During his visit to Japan, US President Donald Trump flaunted his close friendship with Prime Minister Shinzo Abe, who lavished him with caps emblazoned with "Donald and Shinzo, Make Alliance Even Greater" and a wagyu dinner.
They bonded over golf, exchanging fist bumps and high fives, and chowed down US beef burgers.
Much has been made about the significance of their interaction, and both countries came away confident in their security alliance over issues such as North Korea and the Indo-Pacific. In this regard, there was "no surprise", Dr Yasushi Watanabe of Keio University said, adding: "It was quite natural the summit would go smoothly."
The two men, on first-name terms, rhapsodised over their tight bond, which analysts say may help them bridge difficult issues.
However, moments in their joint press conference gave critics some pause, as these betrayed the leaders' divergent views on a variety of issues, with Mr Abe offering nuanced responses in contrast to Mr Trump's typical bluster.
On dealing with North Korea, for instance, Mr Trump urged Japan to buy more US weaponry that will allow it to "shoot down North Korean missiles from the sky". On his part, Mr Abe said any interception will be "closely coordinated with the US".
• Seven highlights of Trump's first trip to Asia.
• How he fared in Vietnam, South Korea and the Philippines.
While Japan has stressed that it is an equal partner with the US in their bilateral alliance, critics wonder if Mr Trump instead regards Japan as subservient to the US. The US leader implied in a put-down that the Japanese economy is second fiddle to the US', and even interjected during a question meant for Mr Abe about Japan's national security.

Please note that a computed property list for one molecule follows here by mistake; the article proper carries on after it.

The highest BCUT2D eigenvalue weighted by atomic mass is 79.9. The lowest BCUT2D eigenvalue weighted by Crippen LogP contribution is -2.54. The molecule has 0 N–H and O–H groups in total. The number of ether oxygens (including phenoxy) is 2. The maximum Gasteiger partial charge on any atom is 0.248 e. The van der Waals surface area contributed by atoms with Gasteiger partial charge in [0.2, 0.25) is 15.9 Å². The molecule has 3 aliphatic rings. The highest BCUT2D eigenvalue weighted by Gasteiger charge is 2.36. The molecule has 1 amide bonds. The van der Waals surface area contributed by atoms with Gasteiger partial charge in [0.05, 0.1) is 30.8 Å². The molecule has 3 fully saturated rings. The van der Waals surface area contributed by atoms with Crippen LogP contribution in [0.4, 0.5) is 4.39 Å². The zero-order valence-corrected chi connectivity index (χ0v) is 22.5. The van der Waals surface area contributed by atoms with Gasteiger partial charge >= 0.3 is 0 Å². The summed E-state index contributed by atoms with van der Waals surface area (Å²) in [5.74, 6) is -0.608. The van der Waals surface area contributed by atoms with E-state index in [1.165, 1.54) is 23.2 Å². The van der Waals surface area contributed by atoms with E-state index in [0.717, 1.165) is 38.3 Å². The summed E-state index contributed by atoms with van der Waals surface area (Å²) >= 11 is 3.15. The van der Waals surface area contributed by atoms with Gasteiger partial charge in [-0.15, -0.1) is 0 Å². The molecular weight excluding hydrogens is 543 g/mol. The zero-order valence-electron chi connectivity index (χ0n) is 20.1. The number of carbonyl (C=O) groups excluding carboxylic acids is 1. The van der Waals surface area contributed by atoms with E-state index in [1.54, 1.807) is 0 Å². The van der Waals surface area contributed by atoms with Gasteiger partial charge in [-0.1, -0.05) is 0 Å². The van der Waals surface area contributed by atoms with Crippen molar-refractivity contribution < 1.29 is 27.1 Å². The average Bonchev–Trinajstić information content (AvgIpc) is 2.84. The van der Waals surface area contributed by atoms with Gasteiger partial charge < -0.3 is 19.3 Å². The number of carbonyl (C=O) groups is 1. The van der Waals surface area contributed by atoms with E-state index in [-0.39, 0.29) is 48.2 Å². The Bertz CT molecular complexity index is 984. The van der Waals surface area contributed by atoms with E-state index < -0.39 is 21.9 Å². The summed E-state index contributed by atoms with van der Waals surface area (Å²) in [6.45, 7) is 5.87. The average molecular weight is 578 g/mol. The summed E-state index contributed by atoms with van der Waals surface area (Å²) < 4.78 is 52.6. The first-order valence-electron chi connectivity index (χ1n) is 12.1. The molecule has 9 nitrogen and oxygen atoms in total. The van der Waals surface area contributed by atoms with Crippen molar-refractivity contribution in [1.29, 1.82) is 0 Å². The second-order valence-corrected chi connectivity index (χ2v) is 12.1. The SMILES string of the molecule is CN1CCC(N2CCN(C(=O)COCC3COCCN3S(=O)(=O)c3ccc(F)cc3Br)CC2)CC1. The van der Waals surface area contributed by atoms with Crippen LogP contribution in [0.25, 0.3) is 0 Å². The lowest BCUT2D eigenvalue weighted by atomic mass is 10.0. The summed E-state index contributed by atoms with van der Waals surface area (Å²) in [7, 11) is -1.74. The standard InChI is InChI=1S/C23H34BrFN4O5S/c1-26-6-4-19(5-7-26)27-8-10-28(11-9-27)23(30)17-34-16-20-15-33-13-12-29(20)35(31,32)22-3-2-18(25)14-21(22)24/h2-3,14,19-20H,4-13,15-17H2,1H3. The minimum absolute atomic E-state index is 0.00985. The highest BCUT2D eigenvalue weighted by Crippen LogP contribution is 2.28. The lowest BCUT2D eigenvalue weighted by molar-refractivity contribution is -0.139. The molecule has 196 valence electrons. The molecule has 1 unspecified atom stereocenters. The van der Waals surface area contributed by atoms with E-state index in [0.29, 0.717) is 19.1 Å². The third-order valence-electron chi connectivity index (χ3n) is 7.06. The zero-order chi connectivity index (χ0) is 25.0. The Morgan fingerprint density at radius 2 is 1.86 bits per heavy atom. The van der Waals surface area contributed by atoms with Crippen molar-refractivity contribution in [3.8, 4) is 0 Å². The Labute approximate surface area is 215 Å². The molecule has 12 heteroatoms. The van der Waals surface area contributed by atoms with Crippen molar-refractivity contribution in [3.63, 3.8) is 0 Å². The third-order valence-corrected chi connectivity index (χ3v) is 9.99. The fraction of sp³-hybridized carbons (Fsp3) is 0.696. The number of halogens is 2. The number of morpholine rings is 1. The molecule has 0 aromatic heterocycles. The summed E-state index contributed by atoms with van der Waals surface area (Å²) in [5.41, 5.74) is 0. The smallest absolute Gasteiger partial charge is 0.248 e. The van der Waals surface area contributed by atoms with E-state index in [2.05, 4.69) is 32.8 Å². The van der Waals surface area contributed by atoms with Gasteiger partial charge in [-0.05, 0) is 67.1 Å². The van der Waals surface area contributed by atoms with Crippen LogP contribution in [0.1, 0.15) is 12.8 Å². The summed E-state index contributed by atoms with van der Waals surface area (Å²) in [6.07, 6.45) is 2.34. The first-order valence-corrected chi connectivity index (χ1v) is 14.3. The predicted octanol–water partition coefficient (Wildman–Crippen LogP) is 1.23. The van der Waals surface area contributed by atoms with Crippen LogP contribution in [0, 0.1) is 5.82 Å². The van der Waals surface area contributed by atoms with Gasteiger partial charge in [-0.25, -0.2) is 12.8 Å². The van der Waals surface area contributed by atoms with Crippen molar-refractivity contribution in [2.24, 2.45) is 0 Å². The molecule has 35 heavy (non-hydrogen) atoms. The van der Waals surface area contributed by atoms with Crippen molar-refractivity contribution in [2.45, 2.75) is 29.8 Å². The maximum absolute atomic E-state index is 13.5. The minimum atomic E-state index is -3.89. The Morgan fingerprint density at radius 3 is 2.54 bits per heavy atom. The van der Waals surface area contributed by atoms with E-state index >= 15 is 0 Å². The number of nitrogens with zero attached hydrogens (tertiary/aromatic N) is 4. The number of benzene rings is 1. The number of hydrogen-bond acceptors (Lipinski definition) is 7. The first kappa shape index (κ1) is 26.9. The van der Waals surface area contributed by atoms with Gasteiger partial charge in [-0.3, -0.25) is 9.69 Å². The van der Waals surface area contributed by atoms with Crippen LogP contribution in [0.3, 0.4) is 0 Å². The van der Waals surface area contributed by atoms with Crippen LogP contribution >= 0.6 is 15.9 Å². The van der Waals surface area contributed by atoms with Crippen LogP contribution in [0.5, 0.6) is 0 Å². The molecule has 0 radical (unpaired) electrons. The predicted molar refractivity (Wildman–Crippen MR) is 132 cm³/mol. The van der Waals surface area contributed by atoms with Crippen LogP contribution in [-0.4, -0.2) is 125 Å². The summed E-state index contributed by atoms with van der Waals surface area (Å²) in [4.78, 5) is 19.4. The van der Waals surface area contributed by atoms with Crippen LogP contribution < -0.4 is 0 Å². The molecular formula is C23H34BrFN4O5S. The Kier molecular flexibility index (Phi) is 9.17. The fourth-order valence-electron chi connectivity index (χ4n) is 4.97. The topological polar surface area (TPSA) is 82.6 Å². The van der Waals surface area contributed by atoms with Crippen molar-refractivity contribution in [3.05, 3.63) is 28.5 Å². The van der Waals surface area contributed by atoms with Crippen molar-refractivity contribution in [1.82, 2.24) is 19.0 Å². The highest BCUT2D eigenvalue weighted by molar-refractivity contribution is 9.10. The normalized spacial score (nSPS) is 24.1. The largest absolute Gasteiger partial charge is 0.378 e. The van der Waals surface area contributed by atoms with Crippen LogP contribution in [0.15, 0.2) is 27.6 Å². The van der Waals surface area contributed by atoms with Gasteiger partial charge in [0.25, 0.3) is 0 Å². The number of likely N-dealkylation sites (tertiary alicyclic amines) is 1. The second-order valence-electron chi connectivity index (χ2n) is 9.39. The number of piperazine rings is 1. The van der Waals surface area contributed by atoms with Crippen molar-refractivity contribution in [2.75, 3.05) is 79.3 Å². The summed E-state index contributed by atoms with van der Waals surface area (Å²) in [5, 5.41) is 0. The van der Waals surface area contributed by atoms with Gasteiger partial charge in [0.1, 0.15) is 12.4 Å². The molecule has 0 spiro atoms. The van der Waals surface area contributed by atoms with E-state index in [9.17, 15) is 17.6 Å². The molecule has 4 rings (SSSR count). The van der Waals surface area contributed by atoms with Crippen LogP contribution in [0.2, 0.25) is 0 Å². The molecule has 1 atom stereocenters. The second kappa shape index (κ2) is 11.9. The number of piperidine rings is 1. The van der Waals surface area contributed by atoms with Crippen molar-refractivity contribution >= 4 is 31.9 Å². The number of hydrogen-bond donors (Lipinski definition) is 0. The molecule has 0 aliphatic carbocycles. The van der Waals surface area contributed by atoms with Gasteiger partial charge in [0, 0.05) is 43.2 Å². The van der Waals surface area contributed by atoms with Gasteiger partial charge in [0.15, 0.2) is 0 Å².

"The Japanese people are thriving, your cities are vibrant and you've built one of the world's most powerful economies. I don't know if it's as good as ours," said Mr Trump. Then turning to Mr Abe, he added: "I think not, okay? And we're going to try to keep it that way. But you'll be second."
Ms Shihoko Goto, who studies North-east Asia issues at the Woodrow Wilson Centre in Washington, said while the leaders managed to set the tone for the alliance, "their love of golf is a superficial connection that can evaporate quickly". "Mr Trump's core belief surfaced when he said the US was No. 1, while Japan could be No. 2," she said.
But Mr Abe has some leverage when it comes to buying US arms, according to Ms Goto.
"It would give him greater impetus for constitutional reform, which is a prerequisite for Japan to enhance its military capabilities."